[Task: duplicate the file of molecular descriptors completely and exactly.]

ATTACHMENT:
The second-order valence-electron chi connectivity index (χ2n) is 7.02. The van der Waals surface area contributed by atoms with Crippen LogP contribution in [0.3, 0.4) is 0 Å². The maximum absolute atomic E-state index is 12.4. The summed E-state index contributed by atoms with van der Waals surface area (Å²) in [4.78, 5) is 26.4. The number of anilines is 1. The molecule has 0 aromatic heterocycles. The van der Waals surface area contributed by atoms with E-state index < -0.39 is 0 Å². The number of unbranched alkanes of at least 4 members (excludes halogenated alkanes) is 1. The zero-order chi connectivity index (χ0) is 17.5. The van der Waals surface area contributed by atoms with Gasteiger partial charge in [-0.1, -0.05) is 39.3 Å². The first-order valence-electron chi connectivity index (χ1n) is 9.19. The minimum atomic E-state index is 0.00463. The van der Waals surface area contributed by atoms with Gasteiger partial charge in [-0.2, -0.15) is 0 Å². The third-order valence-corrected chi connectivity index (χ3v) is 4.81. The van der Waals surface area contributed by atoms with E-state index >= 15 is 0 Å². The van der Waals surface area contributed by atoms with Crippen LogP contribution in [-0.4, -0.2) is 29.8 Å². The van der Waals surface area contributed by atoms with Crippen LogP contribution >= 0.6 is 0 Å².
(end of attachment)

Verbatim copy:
The second-order valence-electron chi connectivity index (χ2n) is 7.02. The van der Waals surface area contributed by atoms with Crippen LogP contribution in [0.3, 0.4) is 0 Å². The maximum absolute atomic E-state index is 12.4. The summed E-state index contributed by atoms with van der Waals surface area (Å²) in [4.78, 5) is 26.4. The number of anilines is 1. The molecule has 0 aromatic heterocycles. The van der Waals surface area contributed by atoms with E-state index < -0.39 is 0 Å². The number of unbranched alkanes of at least 4 members (excludes halogenated alkanes) is 1. The zero-order chi connectivity index (χ0) is 17.5. The van der Waals surface area contributed by atoms with Gasteiger partial charge in [-0.1, -0.05) is 39.3 Å². The first-order valence-electron chi connectivity index (χ1n) is 9.19. The minimum atomic E-state index is 0.00463. The van der Waals surface area contributed by atoms with Gasteiger partial charge in [-0.2, -0.15) is 0 Å². The third-order valence-corrected chi connectivity index (χ3v) is 4.81. The van der Waals surface area contributed by atoms with E-state index >= 15 is 0 Å². The van der Waals surface area contributed by atoms with Crippen LogP contribution in [-0.4, -0.2) is 29.8 Å². The van der Waals surface area contributed by atoms with Crippen LogP contribution >= 0.6 is 0 Å².